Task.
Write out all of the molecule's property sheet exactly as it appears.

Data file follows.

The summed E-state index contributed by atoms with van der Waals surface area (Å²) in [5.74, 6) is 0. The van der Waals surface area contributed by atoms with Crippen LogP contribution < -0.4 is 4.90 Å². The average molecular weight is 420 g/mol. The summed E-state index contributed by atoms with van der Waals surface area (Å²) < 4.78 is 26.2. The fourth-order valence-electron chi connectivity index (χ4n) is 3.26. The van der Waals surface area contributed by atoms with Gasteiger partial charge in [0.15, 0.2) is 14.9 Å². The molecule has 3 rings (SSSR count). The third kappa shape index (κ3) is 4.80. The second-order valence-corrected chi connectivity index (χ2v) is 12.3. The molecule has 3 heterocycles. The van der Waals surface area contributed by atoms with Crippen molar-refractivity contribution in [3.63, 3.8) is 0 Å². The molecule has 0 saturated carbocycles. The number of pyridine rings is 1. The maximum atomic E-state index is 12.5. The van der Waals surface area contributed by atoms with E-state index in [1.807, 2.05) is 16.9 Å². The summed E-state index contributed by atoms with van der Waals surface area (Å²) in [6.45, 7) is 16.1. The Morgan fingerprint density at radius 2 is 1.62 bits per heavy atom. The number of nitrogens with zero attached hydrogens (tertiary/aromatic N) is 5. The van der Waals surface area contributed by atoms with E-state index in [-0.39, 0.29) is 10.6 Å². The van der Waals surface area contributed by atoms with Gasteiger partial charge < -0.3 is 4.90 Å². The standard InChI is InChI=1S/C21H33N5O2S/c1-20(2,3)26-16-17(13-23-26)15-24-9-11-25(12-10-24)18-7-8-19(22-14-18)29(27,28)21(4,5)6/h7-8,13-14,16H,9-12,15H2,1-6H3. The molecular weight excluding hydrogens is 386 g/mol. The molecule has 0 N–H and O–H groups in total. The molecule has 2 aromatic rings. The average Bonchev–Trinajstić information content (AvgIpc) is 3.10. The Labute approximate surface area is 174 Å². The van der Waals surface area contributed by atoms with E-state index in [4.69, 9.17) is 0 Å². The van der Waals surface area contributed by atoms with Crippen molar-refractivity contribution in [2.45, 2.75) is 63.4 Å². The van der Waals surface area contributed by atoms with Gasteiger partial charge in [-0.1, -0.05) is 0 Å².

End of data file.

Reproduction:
The summed E-state index contributed by atoms with van der Waals surface area (Å²) in [5.74, 6) is 0. The van der Waals surface area contributed by atoms with Crippen LogP contribution < -0.4 is 4.90 Å². The average molecular weight is 420 g/mol. The summed E-state index contributed by atoms with van der Waals surface area (Å²) < 4.78 is 26.2. The fourth-order valence-electron chi connectivity index (χ4n) is 3.26. The van der Waals surface area contributed by atoms with Gasteiger partial charge in [0.15, 0.2) is 14.9 Å². The molecule has 3 rings (SSSR count). The third kappa shape index (κ3) is 4.80. The second-order valence-corrected chi connectivity index (χ2v) is 12.3. The molecule has 3 heterocycles. The van der Waals surface area contributed by atoms with Crippen molar-refractivity contribution in [3.63, 3.8) is 0 Å². The molecule has 0 saturated carbocycles. The number of pyridine rings is 1. The maximum atomic E-state index is 12.5. The van der Waals surface area contributed by atoms with E-state index in [1.807, 2.05) is 16.9 Å². The summed E-state index contributed by atoms with van der Waals surface area (Å²) in [6.45, 7) is 16.1. The Morgan fingerprint density at radius 2 is 1.62 bits per heavy atom. The number of nitrogens with zero attached hydrogens (tertiary/aromatic N) is 5. The van der Waals surface area contributed by atoms with E-state index in [-0.39, 0.29) is 10.6 Å². The van der Waals surface area contributed by atoms with Gasteiger partial charge < -0.3 is 4.90 Å². The standard InChI is InChI=1S/C21H33N5O2S/c1-20(2,3)26-16-17(13-23-26)15-24-9-11-25(12-10-24)18-7-8-19(22-14-18)29(27,28)21(4,5)6/h7-8,13-14,16H,9-12,15H2,1-6H3. The molecular weight excluding hydrogens is 386 g/mol. The molecule has 0 N–H and O–H groups in total. The molecule has 2 aromatic rings. The average Bonchev–Trinajstić information content (AvgIpc) is 3.10. The Labute approximate surface area is 174 Å². The van der Waals surface area contributed by atoms with E-state index in [4.69, 9.17) is 0 Å². The van der Waals surface area contributed by atoms with Crippen molar-refractivity contribution in [2.45, 2.75) is 63.4 Å². The van der Waals surface area contributed by atoms with Gasteiger partial charge in [-0.1, -0.05) is 0 Å².